Having become a trained soldier, I was eligible for various courses and I was signed up for my HGV licence for rigid lorries and provisionally booked onto a military plant-operators’ course.
Then I got knocked off my bike; my pelvis was quite badly broken and I had to leave the TA.
While I loved being a TA soldier, this has cost me some real money; my TA pay and all the other benefits that go with it, and I now cannot do my HGV or my plant operators course unless I pay for it. I told my solicitor about this and he has said the courts are not particularly interested in the loss of a hobby but I might get some extra money for ‘loss of amenity’, whatever that is.
I want my TA pay and I want those courses and I think the insurance company should pay for them. Am I right or am I greedy?
You are right, and you are not greedy. I’m aware of the selection process you went through, it is an extremely tough course and you are rightly proud of your achievement. You were clearly a dedicated TA soldier to put yourself, successfully, through that course.
Your solicitor is just plain wrong. The measure of damages in almost every jurisdiction in the world is that the wrongdoer must place his victim in as close a position as money allows to what their pre-injury position would have been. This concept of law goes back to the Roman Empire, so I would have hoped that your solicitor might be aware of it. Apparently not. I did check and he is a solicitor, which surprised me. Maybe he sat next to a clever person in his exams…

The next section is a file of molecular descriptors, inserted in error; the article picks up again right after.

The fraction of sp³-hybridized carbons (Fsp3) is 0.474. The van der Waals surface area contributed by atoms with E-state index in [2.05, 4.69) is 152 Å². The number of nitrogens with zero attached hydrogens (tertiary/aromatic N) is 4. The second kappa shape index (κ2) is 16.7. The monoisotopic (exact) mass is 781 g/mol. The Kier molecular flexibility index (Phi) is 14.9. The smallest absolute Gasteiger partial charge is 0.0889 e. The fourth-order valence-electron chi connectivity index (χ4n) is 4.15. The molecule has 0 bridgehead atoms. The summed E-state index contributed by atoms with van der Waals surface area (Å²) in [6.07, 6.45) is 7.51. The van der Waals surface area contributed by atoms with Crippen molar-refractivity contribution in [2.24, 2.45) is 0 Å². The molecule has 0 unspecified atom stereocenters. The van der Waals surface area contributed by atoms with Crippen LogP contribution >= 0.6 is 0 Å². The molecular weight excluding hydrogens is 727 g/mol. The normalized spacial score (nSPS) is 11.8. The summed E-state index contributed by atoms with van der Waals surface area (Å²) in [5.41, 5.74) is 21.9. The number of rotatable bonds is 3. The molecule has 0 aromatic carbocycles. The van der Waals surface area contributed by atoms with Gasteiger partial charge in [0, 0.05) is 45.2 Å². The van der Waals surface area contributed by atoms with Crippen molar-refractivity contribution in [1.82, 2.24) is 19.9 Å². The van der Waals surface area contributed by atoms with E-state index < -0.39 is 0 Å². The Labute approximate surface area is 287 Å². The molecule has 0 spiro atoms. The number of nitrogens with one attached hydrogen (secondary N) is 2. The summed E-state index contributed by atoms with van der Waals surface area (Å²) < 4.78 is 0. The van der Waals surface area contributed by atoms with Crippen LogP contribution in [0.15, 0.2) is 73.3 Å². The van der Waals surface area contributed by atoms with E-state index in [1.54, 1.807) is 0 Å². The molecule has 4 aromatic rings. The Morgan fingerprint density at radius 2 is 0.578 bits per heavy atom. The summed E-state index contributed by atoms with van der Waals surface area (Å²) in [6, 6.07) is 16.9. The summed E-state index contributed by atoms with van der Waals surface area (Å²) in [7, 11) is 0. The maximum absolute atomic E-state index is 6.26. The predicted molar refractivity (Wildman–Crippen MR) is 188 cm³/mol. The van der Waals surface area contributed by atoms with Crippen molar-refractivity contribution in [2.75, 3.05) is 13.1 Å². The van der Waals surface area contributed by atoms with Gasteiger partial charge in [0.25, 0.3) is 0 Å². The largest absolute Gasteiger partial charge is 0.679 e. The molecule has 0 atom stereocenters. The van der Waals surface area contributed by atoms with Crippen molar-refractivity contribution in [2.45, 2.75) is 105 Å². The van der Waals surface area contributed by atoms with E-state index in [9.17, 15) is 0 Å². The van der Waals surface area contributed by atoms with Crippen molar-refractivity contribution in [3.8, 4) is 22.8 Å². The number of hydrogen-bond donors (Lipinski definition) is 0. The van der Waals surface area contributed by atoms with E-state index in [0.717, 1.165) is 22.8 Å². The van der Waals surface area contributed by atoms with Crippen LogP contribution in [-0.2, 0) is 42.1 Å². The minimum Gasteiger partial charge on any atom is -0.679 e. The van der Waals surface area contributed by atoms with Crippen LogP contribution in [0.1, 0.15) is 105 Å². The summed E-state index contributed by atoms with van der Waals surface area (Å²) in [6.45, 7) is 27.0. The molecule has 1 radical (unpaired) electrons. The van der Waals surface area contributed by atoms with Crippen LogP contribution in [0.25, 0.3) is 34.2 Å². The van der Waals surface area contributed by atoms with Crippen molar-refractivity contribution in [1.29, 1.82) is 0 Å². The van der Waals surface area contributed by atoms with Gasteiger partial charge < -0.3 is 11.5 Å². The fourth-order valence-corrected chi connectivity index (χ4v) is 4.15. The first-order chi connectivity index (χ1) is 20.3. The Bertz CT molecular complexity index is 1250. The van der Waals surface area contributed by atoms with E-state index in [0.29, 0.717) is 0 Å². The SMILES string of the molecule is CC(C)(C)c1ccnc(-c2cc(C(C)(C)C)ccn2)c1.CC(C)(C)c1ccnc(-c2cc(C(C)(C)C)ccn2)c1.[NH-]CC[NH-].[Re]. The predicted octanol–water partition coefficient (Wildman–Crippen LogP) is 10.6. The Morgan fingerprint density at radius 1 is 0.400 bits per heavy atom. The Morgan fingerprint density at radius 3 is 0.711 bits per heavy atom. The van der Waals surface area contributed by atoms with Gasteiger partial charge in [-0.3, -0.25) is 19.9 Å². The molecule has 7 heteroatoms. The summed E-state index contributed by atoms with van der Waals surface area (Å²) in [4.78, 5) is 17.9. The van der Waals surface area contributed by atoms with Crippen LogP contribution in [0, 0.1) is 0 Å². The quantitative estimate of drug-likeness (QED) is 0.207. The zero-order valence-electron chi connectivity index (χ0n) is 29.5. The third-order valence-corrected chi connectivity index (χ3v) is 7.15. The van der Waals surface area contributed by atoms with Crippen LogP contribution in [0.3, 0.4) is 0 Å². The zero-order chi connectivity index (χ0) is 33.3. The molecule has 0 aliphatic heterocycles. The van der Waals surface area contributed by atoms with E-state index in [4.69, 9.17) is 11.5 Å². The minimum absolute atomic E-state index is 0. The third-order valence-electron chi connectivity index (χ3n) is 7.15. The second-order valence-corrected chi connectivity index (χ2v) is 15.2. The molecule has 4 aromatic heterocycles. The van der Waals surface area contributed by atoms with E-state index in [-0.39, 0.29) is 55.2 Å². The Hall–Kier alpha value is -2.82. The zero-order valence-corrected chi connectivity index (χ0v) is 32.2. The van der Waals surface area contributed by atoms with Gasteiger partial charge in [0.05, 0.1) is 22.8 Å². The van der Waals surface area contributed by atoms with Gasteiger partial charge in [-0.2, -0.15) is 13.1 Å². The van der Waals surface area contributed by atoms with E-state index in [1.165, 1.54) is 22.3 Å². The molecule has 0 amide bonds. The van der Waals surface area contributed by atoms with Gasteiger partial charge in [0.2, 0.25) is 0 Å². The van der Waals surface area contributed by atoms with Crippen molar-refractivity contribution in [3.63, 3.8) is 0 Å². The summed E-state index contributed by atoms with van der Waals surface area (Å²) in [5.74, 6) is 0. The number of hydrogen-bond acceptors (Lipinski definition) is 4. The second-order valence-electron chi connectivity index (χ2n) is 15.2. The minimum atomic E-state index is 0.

Your claim is easy to prove; your solicitor needs a statement from your Commanding Officer. In that, your CO needs to confirm that you were booked on for the HGV course and the plant operators’ course. It would be helpful if he would say what the average duration of service for a TA soldier in your unit is. Your solicitor then needs to start doing some work, including showing the costs of the civilian HGV and plant operators’ equivalent course, which will form part of your damages. Google should do it.
Loss of Amenity is an additional award which the courts place on people who have sustained an unusual loss as a result of an injury which cannot be reconciled by money.
Your loss can be very easily calculated as your loss of TA pay, which you told me was for a minimum of three of four training nights a month, at least one but usually two training weekends a month, one trade-specific course of about a fortnight, annual training camp and a tax-free ‘bounty’. By my reckoning, that comes to close to £3000 a year, and you have lost it.
If your CO says that the average engagement in the unit is, say, six years then you are looking at £18,000, with a bit of adjustment for inflation and interest. You also have the loss of amenity because you worked very hard indeed to join your unit and I think most Judges would stick £5000 on to your award because you put yourself through such a grim selection process to get to where you were. The civilian costs of your courses are recoverable as a matter of law, so long as the evidence supports it.
Get yourself a new solicitor. This answer is one which a bright second year undergraduate in law would be able to give you. A solicitor should be able to gather evidence and understand basic concepts of the law of damages. After all, it is their job. Your solicitor is either lazy or useless. Finally, you are not being greedy.
RiDE Magazine December 2020